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Friday, October 7, 2022

The Center for Disease Control and Prevention reports that an outbreak of meningococcal disease in Florida is continuing to spread

An official from the Centers for Disease Control and Prevention (CDC) said on Wednesday that an epidemic of meningococcal disease in the state of Florida has been responsible for at least 26 instances of the dangerous sickness. Sam Crowe, an epidemiologist with the CDC, said that seven of the instances resulted in the patient’s death. According to a press release issued by the agency, at least 24 of the cases and six of the fatalities have been reported among homosexual and bisexual males. This indicates that the epidemic is mostly affecting men who have sex with other men. About half of the instances have been found to involve individuals of Hispanic origin.

There are still reports of new instances coming in. Dr. Crowe described the epidemic as “very much continuing” in his statement. The condition, which is brought on by a bacteria known as Neisseria meningitidis, is often passed from person to person by prolonged or close physical contact, such as when two people kiss. Meningitis, which is an inflammation of the membranes that surround the brain and spinal cord, or septicemia, which is an infection of the bloodstream, are both possible manifestations of this condition. According to Jill Roberts, a molecular epidemiologist at the University of South Florida, the condition is still somewhat uncommon, but it is dangerous and has the potential to result in death “essentially overnight.”

Antibiotics may be used to treat the condition if it is detected in its early stages. It is also possible to avoid the disease by using a vaccine, and health authorities are encouraging those who are at risk of contracting the disease, particularly males who reside in Florida and have sexual relations with other men, to be vaccinated.

“We want to make sure that gay and bisexual men are aware of the tragic epidemic in Florida and how simple it is to protect themselves — specifically vaccination,” Dr. Crowe said. “We want to make sure that gay and bisexual men are aware of the deadly outbreak in Florida and how easy it is.” College students, persons living with HIV, and those with immune systems that aren’t functioning properly are often also encouraged to be vaccinated.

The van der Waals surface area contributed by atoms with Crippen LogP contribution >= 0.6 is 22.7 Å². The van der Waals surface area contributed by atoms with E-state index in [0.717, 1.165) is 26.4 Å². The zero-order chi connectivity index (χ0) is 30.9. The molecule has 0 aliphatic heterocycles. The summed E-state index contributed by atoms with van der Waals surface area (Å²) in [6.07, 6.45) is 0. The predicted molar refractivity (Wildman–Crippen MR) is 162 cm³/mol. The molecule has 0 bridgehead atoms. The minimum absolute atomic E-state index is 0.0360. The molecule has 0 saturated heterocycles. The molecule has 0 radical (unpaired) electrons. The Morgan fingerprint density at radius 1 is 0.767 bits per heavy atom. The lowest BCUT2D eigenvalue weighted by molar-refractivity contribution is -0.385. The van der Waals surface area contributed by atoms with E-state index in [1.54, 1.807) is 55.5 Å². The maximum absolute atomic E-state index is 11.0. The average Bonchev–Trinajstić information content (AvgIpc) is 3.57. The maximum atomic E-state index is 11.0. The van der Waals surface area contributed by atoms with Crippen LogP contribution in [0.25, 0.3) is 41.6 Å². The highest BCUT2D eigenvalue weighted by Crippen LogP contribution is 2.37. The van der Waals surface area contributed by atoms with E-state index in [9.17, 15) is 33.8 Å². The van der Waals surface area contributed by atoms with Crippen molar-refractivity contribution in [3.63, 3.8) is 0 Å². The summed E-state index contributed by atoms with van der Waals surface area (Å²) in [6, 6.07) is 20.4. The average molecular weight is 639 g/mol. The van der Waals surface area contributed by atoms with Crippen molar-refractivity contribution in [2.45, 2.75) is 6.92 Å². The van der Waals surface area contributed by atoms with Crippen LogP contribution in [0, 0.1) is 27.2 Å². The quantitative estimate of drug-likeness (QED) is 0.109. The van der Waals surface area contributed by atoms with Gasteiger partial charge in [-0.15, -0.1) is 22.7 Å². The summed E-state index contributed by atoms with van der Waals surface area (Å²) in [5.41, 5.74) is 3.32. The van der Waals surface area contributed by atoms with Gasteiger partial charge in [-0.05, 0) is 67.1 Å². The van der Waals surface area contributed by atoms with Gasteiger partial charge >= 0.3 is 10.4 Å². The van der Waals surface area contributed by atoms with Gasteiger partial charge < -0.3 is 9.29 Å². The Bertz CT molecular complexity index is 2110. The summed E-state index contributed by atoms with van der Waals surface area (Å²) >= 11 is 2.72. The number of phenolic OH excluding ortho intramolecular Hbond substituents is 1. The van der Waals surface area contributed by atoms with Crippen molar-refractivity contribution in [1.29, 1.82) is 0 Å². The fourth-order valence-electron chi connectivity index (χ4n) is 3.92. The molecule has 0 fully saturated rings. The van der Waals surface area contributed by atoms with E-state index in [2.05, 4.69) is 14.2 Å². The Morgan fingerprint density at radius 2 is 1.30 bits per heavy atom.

The present epidemic of the disease has mostly afflicted males who have intercourse with other men; however, anybody who has close contact with an infected person is at risk of contracting the illness.

According to Dr. Crowe, the state of Florida was the first to alert the Centers for Illness Control and Prevention (CDC) about an increase in meningococcal disease cases in late January. According to him, so far this year there have already been 44 instances of the sickness documented in Florida. On average, the state sees between 20 and 25 cases of the ailment each year.

Even while the majority of recent monkeypox instances have been found in males who engage in sexual activity with other men, the fact remains that everyone, regardless of their sexual orientation, is susceptible to contracting the illness. According to the opinions of several specialists, it is very important not to stigmatise males who have sex with other guys. According to what Dr. Roberts had to say, “it is in the best interest of everyone to make sure that folks feel very comfortable coming forward and that they are receiving the treatment that they need.”

Meningococcal illness may be identified by its symptoms, which include a rash, a fever, a headache, and a stiff neck. According to the findings of these investigators, those who suffer these symptoms should seek medical assistance without delay.

Jonathan James
I serve as a Senior Executive Journalist of The National Era
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